Questioning Monogamy Led to Questioning Everything Else
By the end of that year, I’d opened my own marriage. And I was shocked to find that I was a great fit for polyamory. Leaving my comfort zone resulted in a domino effect I couldn’t have anticipated. It wasn’t terribly long before I started looking into other things that I had previously dismissed: feminism, sex positivity, BDSM.
In other words, questioning monogamy led to questioning everything else.
After I’d been polyamorous for a few years, the medical transcription industry started to tank. And I realized that I had more options than I thought I had starting out.
My whole life I’d been told that I was clearly an artist. A musician or a writer. But not a scientist. Because people who were artists couldn’t be scientists.
But it had been a couple of years of steadily realizing that most of what had been drilled in my head were suggestions, not hard and fast rules.
I realized it might not be true.
I had always liked the psychiatric charts best as a transcriptionist (social histories were fascinating), so I took a chance and went back to school with that in mind and became a psychological researcher.
People who had known me to be an artist were shocked when I became so proficient in research.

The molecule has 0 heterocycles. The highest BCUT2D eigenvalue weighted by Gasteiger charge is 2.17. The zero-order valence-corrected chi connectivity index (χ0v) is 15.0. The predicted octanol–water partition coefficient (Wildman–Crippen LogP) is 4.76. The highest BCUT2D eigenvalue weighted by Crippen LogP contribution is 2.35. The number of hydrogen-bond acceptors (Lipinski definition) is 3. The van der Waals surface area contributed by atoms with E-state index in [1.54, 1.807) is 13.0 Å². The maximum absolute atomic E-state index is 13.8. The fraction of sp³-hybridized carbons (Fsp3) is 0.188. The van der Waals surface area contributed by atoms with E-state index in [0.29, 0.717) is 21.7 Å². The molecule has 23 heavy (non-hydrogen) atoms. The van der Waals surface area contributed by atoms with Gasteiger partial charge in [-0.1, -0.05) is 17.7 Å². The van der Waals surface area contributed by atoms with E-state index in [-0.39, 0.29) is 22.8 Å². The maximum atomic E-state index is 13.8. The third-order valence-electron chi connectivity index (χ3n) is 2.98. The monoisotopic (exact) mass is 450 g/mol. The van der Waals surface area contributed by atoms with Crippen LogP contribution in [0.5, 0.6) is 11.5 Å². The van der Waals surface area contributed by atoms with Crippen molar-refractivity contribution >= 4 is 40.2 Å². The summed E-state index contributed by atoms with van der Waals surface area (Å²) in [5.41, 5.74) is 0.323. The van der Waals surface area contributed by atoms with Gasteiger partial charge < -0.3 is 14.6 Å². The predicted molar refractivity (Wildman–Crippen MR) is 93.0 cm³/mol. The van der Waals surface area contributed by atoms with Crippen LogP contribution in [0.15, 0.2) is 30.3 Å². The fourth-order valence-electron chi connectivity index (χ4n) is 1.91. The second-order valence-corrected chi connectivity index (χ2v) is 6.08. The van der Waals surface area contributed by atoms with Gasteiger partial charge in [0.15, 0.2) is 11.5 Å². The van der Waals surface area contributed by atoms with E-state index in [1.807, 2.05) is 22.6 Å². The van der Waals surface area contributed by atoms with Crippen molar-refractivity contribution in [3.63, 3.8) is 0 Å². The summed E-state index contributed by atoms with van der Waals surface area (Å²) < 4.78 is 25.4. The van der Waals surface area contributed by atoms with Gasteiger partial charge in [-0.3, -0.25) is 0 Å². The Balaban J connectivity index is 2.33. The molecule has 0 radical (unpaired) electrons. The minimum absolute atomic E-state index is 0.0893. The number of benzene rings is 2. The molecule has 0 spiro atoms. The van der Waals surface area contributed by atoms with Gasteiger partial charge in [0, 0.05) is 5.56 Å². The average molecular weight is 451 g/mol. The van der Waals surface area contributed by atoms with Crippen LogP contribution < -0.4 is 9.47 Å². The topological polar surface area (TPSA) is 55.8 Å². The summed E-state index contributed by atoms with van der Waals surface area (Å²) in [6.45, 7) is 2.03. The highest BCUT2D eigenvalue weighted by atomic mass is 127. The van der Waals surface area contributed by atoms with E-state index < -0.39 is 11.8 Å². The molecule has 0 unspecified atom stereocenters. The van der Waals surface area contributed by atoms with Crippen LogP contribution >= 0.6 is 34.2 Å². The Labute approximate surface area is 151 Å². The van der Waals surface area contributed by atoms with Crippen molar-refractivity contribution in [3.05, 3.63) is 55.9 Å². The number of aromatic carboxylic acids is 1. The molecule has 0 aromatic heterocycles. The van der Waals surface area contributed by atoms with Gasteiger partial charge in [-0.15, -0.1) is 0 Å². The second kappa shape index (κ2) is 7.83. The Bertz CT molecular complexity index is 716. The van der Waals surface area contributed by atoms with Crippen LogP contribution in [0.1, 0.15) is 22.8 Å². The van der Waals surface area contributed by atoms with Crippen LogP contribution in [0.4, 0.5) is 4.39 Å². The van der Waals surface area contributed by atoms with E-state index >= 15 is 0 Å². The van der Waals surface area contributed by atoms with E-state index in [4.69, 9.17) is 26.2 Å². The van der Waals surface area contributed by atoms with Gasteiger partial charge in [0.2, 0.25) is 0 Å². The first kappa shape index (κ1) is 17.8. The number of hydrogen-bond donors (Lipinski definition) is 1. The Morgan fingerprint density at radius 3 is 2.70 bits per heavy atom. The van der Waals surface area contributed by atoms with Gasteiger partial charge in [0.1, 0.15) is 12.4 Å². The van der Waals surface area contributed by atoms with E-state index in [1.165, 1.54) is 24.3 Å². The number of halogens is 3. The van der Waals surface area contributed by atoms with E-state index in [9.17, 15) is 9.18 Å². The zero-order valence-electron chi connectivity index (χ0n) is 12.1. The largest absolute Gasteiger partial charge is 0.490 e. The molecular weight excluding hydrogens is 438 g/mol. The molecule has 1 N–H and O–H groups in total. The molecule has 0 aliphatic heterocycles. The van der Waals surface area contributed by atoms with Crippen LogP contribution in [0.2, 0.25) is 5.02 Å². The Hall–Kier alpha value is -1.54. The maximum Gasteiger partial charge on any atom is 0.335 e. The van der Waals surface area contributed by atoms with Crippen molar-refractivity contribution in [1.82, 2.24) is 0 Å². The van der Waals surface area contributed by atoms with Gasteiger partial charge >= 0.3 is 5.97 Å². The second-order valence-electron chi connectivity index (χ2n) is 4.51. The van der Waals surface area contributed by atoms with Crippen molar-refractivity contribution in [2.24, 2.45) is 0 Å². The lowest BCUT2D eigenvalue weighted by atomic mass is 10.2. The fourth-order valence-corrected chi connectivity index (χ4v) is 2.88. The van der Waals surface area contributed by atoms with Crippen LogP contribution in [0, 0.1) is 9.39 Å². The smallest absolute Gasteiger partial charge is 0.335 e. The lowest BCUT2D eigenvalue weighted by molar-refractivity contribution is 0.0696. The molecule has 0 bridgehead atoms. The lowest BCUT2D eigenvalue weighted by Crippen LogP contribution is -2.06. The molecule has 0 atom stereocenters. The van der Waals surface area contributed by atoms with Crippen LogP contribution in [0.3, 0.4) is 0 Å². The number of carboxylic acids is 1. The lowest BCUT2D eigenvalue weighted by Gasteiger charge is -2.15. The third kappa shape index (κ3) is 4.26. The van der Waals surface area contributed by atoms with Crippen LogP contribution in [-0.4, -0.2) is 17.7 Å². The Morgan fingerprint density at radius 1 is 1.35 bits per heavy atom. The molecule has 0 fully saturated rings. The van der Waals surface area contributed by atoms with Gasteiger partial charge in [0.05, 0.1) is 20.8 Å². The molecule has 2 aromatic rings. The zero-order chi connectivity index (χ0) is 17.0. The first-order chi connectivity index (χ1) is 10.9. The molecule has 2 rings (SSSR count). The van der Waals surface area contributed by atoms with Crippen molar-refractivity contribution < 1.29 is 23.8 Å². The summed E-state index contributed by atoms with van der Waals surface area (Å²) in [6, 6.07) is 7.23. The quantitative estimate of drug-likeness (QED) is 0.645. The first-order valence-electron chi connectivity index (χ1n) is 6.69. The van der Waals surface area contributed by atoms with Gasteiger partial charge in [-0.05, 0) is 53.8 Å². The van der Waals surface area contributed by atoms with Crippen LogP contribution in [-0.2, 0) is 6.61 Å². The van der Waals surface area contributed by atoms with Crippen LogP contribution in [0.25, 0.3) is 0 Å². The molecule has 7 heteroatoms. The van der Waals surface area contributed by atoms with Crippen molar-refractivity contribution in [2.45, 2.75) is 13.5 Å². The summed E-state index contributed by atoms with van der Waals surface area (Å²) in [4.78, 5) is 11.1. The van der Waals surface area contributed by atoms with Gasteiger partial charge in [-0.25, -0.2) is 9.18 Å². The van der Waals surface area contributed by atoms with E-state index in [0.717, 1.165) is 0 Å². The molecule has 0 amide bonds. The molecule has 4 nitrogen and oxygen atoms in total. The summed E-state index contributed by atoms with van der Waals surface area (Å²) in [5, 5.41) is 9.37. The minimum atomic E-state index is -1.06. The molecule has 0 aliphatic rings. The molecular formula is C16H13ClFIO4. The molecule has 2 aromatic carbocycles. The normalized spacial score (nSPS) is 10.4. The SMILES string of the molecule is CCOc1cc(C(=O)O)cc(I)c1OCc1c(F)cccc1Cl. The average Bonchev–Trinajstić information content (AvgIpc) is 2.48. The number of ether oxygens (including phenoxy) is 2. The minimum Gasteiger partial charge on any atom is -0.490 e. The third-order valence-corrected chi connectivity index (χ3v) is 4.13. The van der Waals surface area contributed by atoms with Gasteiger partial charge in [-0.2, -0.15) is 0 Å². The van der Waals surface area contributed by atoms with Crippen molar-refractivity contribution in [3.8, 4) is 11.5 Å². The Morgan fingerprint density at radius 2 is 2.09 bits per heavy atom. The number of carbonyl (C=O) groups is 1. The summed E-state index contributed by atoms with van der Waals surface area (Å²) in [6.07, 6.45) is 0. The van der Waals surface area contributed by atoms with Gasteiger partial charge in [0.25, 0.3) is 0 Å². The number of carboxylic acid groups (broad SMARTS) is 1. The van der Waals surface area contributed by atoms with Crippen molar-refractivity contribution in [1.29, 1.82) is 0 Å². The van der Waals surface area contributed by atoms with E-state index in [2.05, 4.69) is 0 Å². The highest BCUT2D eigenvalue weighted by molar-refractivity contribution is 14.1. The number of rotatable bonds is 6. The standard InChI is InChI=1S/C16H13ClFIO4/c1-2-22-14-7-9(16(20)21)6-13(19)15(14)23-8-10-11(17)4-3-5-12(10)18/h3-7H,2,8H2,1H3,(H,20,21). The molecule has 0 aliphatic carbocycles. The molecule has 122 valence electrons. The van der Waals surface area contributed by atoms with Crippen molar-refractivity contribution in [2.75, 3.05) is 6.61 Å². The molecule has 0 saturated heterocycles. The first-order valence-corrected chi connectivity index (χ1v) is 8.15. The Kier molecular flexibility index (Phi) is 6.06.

Somewhat unsurprisingly, people who knew me first as a researcher were often shocked to find out that I played music and wrote. That the scientist was an artist.
A Jack of All Trades Is a Master of None…But Oftentimes Better Than a Master of One
We live in a culture of extreme specialization. As a generalist, I’ve often found my expertise dismissed with the figure of speech “A jack of all trades is a master of none.”
But something not everyone realizes is that there was a second part to that saying: “but oftentimes better than a master of one.”
Essentially, something that was originally intended as a compliment for generalists was clipped off and weaponized into an insult.
Talk about taking a quote out of context.
Of Course Polyamory Is Confusing — People Can’t Even Accept Polymathy
Anyway, it’s no surprise to me that people can’t understand how polyamorous people could love more than one person at a time.
Lots of folks can barely grasp how people can be polymaths. And that’s some low-hanging fruit, relatively speaking. Polymathy doesn’t butt up against religious dogma or personal insecurity or any other forces that tend to cultivate a wider cultural aversion to polyamory.
And yet, people still insist “pick one.” They tell you that one has to be real and the other false.
But I don’t believe that anymore.
Books by Page Turner: